Income equality is as out of control as ever. The average CEO earns 300 times more than their general employees, up from a 20:1 disparity just 50 years ago. It’s clear that the heads of companies are becoming unfathomably wealthy while the employees who work to earn them these rewards struggle to make ends meet. Fortunately there are a rare few CEOs who seem to understand how lucky they are and share some of their pay/bonuses with their workers.
Truthfully, before I started researching for this piece, I thought I remembered this sort of thing happening more commonly. However, my research kept pointing to the same three names again and again. With that in mind, it’s fair to say that the following three men are anomalies and the vast majority of millionaires hoard their wealth rather than paying it back to their employees.
1. Raymond Burse
Upon accepting the job of president at Kentucky State University this year, Dr. Raymond Burse asked to forfeit $90,000 of his salary so that that money could be reallocated to the university’s lowest paid workers. By shifting this money over, college employees paid minimum wage will now receive $10.25 per hour. “My whole thing is I don’t need to work,” Burse said. “This is not a hobby, but in terms of the people who do the hard work and heavy lifting, they are at the lower pay scale.”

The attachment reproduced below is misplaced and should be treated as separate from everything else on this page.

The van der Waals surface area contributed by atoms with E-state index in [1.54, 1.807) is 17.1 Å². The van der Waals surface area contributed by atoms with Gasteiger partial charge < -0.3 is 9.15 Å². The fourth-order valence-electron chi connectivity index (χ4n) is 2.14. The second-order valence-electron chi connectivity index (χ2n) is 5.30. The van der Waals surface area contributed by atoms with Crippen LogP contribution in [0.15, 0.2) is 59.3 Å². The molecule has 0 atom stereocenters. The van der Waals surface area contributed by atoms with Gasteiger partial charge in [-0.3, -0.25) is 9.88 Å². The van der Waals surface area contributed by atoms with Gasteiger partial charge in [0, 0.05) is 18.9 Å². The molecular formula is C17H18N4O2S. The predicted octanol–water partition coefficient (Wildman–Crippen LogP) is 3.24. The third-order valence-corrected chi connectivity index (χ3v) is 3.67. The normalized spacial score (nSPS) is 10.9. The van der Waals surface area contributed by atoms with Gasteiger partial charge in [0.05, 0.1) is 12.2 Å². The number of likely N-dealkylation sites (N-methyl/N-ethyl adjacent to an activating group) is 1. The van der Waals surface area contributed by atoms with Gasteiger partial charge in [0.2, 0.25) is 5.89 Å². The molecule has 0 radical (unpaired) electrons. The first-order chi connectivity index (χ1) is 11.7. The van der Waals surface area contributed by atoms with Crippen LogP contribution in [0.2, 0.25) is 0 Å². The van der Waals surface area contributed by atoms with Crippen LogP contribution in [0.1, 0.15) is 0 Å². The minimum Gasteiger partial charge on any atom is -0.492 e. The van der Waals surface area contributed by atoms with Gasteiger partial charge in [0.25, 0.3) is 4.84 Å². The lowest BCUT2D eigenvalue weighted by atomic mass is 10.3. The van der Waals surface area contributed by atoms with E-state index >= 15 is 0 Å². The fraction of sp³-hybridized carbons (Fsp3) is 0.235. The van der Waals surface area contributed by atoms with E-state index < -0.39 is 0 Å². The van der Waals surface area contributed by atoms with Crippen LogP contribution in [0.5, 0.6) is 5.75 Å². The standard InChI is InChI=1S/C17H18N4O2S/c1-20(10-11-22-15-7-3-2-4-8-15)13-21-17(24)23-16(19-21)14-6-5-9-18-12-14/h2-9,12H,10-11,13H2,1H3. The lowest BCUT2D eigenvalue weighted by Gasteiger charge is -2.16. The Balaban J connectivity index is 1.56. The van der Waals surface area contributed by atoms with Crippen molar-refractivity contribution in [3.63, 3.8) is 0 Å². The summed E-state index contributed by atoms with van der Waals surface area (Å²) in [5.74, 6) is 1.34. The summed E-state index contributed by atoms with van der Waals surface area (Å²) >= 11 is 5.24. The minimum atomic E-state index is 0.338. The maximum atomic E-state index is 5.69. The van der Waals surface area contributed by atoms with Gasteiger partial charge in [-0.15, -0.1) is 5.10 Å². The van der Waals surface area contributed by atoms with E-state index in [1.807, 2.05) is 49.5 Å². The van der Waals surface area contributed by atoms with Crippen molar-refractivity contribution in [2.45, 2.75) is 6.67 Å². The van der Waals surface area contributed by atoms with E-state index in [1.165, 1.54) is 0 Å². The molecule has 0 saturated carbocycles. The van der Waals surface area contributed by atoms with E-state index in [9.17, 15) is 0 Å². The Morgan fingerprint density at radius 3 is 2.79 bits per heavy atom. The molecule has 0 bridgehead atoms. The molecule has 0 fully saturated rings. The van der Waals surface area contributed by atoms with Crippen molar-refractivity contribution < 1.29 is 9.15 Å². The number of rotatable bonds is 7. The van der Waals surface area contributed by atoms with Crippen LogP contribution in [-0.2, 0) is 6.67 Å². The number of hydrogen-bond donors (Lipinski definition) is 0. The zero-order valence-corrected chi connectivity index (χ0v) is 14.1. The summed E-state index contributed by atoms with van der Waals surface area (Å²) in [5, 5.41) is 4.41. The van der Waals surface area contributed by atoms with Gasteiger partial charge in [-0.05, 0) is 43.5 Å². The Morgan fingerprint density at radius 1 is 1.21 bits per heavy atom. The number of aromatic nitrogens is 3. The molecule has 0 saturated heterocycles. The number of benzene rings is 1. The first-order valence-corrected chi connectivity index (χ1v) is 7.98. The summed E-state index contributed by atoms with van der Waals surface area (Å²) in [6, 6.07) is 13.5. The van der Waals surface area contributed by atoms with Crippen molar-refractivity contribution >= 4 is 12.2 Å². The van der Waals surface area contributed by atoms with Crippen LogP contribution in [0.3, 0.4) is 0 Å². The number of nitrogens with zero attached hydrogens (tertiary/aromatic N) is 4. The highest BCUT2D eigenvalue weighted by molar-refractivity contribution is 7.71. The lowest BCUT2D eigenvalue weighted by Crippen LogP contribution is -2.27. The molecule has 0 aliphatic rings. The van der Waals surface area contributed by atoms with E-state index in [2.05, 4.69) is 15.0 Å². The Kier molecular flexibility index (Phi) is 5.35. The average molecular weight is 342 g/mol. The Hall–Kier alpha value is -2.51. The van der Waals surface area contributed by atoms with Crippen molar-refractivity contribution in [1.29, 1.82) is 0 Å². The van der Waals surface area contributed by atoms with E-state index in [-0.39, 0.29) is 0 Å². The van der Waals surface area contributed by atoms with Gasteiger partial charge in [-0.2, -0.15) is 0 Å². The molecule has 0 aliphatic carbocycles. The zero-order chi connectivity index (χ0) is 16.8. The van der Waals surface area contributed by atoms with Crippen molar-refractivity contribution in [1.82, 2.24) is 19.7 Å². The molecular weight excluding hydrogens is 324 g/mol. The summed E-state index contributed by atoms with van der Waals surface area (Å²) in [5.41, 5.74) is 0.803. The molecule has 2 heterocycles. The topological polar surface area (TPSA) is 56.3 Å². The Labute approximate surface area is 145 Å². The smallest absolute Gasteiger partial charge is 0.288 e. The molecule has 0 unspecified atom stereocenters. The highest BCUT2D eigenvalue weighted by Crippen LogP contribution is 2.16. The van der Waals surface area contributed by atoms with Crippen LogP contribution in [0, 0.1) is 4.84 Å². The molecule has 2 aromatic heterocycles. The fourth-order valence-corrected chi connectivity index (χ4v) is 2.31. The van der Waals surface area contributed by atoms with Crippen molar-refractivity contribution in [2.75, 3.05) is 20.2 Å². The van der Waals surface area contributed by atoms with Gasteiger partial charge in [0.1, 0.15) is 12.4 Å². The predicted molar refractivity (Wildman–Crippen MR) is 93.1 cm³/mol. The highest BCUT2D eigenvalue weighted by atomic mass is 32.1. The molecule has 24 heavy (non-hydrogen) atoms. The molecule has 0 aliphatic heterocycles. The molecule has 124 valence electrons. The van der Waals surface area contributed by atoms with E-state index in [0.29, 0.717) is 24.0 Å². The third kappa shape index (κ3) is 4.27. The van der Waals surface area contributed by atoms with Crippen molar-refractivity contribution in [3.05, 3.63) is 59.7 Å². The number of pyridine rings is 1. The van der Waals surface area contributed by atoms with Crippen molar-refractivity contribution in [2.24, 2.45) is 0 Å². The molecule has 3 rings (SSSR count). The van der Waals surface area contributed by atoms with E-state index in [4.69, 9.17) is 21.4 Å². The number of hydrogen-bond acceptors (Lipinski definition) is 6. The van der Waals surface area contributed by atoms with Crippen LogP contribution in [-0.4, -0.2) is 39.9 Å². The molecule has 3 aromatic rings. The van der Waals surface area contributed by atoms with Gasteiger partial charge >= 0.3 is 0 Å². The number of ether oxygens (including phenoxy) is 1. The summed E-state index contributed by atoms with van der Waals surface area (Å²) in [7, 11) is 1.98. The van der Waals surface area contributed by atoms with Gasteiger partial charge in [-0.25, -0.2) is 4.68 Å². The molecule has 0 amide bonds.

Although Burse is only serving as an interim president, KSU has vowed to maintain the new minimum wage rate moving forward o that their workers can receive a living wage.
2. Yang Yuanqing
In 2012, Yang Yuanqing, the CEO of Lenovo, a gigantic computer company in China, gave up his $3 million bonus so it could be distributed to Lenovo’s lowest paid workers. Split amongst 10,000 employees, the manufacturing workers each got a bonus of the equivalent of 317 U.S. dollars. That may seem like more of a token of appreciation than a life-altering amount, but it’s more than the average employee’s monthly salary.
Yuanqing explained that he did not feel it appropriate to attribute his company’s recent success to his own efforts. “[The] strength of the company’s business performance [belongs] to workers on the production line,” he said. Though a notable gesture, it’s not necessarily a major sacrifice on his behalf; Yuanqing still took home about $14 million in overall earnings.
3. Lord Wolfson
For the past two years, CEO Lord Wolfson has passed along his annual bonus to his workers in full. As the head of Next, the UK’s biggest department store chain, he received about 4 million pounds at the end of 2013. Divided between his 20,000 retail employees, the redistributed bonus equals approximately 1.5% of their annual salary.
Union contractors gave Wolfson mixed reviews for this move. “Working people do not want charity,” said Stuart Appelbaum, president of the department store union in America. “They need guaranteed wages and benefits… They shouldn’t be forced to hope that their employer will have a momentary impulse – a munificent impulse – to share his massive wealth.”
They make a good point, though Wolfson’s actions are ultimately more admirable than just about any other CEO we’ve come across.